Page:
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Doctoral thesis
English

Molecular controls over cortical interneuron subtype migration

Defense date2014-06-16
Abstract

The migration of GABAergic inhibitory interneurons plays a critical role in the assembly of cortical circuits, and alterations in this process are associated to psychiatric-relevant phenotypes. In mice about 70% of cortical interneurons are generated in the medial ganglionic eminences (MGE) of the subpallium, whereas about 30% originate from the caudal ganglionic eminences (CGE) and to a smaller extent in the preoptic area (PoA). The molecular mechanisms regulating the migration of MGE-derived interneurons have been the focus of many studies in the field, whereas little is know on molecular pathways controlling CGE-derived interneuron migration. In this work, I aimed to investigate the molecular controls over the migration of cortical interneurons (cINs) preferentially derived from the CGE. Using a microarray screen performed on CGE-derived INs, I found that the ionotropic serotonin receptor 3A (5-HT3AR) is transiently up-regulated in cINs from the CGE as they invade the cortical plate. Fate-mapping experiments revealed that the 5-HT3AR is specifically expressed in CGE but not MGE-derived INs. To assess the role of the 5-HT3AR in the migration of CGE INs, we used a combination of methods, including time-lapse imaging, calcium recordings and genetic manipulations. Functional investigations including calcium imaging and migration assays indicated that CGE INs increased their responsiveness to 5-HT3AR activation specifically during CP invasion. Genetic loss-of-function experiments combined to time-lapse imaging and in vivo grafts revealed a cell-autonomous requirement for the 5-HT3AR in regulating the migration of INs into the cortical plate. Altered migration into the CP due to 5-HT3AR deletion led to the persistent laminar mispositioning of a specific subtype of reelin-expressing interneurons. Interestingly this phenotype could be observed in a mouse model of serotonin depletion, the Tph2-KO mice. Finally, to identify 5-HT3AR-dependent down-stream genes regulating migration of cINs, I performed a microarray screen on CGE-derived cINs from Htr3a-KO mice. Using this strategy, I identified the guidance receptor PlexinA4 as a candidate gene that failed to normally up-regulate in Htr3a-KO cINs specifically during the phase of CP invasion. Functional in vivo studies provided evidence that PlexinA4 regulates the positioning of cINs. Taken together, these results reveal a mechanism whereby the time-specific upregulation of the 5-HT3AR is required for the migration and positioning of cINs into the developing cortex, and suggest that PlexinA4 could be a functional downstream target of the 5-HT3AR. Given the implication of interneuron dysfunction and early-life serotonin dysregulation in vulnerability to neuropsychiatric disorders, the 5-HT3AR represents an interesting and novel cell-type specific developmental target of early-life serotonin.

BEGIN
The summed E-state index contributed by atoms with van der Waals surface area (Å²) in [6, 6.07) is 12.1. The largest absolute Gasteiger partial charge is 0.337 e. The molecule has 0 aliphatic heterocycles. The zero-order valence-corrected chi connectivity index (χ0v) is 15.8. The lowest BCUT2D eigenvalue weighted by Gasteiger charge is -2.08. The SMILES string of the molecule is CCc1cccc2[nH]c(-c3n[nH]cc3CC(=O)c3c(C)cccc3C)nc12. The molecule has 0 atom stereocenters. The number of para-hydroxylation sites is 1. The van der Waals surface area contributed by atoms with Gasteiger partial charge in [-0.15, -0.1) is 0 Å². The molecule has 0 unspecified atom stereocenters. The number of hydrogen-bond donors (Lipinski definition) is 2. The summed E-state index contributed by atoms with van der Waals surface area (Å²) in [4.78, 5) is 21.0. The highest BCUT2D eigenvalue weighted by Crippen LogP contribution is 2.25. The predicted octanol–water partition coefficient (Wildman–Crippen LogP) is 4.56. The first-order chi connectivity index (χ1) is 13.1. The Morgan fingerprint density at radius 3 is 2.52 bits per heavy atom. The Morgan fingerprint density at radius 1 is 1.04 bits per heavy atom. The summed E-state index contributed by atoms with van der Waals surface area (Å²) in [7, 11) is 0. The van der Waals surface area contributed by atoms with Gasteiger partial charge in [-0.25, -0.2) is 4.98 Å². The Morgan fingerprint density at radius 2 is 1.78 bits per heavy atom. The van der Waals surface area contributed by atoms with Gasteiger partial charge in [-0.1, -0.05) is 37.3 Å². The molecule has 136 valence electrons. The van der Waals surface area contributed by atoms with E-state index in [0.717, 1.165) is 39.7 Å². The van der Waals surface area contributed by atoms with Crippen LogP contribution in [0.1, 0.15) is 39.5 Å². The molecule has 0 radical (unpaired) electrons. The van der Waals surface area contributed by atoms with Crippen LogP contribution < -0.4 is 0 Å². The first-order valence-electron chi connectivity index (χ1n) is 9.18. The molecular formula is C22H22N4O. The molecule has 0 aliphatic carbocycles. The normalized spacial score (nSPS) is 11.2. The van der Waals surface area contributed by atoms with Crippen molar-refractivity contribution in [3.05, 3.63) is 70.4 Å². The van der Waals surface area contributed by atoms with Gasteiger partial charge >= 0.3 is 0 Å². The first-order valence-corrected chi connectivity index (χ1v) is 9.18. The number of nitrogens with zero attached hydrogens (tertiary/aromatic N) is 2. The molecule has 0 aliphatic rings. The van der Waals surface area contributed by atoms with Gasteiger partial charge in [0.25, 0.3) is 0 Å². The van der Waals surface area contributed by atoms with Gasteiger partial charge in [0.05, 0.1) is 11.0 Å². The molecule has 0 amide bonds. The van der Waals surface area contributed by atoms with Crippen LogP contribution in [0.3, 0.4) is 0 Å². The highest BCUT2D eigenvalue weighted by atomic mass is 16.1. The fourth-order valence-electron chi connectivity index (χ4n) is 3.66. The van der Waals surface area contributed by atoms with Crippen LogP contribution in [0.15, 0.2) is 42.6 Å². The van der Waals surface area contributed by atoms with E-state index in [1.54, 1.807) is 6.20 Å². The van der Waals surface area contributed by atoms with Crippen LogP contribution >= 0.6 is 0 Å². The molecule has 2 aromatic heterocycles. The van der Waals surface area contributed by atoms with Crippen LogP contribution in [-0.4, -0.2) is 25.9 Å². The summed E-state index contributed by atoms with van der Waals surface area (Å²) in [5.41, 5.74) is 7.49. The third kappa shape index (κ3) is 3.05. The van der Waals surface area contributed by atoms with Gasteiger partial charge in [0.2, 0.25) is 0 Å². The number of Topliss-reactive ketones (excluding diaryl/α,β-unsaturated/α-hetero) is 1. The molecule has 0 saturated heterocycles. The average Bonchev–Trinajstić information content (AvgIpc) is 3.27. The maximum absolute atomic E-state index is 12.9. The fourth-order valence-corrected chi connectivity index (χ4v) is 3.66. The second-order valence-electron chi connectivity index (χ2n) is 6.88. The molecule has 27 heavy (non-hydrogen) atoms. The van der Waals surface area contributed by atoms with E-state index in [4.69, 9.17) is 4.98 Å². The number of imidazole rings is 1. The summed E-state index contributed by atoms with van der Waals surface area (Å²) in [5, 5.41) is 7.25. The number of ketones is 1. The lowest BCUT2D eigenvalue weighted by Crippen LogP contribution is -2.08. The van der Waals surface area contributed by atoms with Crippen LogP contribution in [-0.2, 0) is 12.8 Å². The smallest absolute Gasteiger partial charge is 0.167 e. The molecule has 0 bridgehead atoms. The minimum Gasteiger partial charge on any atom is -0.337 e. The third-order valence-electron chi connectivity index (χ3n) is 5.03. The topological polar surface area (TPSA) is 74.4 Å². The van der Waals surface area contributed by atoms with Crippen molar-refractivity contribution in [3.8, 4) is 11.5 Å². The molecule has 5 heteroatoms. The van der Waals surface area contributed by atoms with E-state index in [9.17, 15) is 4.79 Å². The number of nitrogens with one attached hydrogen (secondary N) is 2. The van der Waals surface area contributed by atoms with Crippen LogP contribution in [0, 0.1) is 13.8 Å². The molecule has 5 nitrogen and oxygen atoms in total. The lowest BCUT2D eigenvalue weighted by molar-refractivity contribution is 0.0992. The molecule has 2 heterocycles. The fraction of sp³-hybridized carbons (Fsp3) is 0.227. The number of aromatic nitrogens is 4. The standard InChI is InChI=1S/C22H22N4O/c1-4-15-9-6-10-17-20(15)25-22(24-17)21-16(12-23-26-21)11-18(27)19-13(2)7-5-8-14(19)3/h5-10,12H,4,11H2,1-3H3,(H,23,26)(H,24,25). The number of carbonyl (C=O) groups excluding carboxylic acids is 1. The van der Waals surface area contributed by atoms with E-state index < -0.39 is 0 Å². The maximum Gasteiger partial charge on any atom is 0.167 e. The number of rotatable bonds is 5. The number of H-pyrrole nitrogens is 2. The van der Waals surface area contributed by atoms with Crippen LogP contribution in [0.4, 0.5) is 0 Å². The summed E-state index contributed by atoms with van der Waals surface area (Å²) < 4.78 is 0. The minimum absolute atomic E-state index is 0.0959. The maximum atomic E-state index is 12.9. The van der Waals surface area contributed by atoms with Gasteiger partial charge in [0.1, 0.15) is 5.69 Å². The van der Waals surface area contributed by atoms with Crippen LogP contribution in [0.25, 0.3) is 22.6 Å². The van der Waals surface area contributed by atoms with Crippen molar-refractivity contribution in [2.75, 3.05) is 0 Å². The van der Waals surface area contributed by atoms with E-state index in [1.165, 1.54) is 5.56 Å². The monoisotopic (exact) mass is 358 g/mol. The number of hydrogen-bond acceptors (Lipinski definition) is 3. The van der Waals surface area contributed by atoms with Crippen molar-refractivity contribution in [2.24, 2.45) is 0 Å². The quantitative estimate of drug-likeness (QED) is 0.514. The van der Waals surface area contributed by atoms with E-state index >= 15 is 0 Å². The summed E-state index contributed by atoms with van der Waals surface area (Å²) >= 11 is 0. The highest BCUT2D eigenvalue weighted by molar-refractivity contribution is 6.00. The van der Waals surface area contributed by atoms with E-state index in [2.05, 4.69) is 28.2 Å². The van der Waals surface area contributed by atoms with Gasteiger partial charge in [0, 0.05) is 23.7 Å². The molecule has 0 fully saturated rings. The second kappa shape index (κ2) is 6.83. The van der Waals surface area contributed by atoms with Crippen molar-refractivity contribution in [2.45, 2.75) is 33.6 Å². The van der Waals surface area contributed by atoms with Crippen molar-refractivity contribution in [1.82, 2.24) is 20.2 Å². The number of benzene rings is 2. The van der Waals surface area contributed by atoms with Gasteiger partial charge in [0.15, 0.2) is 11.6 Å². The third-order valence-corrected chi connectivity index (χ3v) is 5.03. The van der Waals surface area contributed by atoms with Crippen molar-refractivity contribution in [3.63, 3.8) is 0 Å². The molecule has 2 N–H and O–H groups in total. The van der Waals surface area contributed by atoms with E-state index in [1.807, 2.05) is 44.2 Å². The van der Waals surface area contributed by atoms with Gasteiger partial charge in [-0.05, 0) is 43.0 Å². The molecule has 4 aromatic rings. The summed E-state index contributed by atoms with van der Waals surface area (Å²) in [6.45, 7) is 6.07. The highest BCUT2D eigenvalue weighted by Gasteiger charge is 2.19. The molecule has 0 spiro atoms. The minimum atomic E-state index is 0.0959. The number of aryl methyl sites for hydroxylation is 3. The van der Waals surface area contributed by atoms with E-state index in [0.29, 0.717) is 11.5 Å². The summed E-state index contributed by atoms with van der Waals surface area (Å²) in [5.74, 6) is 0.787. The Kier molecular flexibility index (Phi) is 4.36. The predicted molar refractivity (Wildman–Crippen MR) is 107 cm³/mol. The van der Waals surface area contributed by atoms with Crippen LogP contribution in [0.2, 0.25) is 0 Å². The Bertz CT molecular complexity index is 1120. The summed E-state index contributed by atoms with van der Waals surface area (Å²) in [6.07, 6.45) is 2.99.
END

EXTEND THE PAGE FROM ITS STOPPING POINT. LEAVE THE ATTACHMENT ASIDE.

eng
Keywords
  • Neuroscience
  • Development
  • Cortex
  • Interneurons
  • GABAergic
  • Cortical circuits
NoteDiplôme commun des univ. de Genève et Lausanne. Thèse en Neurosciences des universités de Genève et de Lausanne
Citation (ISO format)
SREEKANTA MURTHY, Sahana. Molecular controls over cortical interneuron subtype migration. 2014. doi: 10.13097/archive-ouverte/unige:41537
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Creation11/04/2014 4:51:00 PM
First validation11/04/2014 4:51:00 PM
Update time03/14/2023 10:12:50 PM
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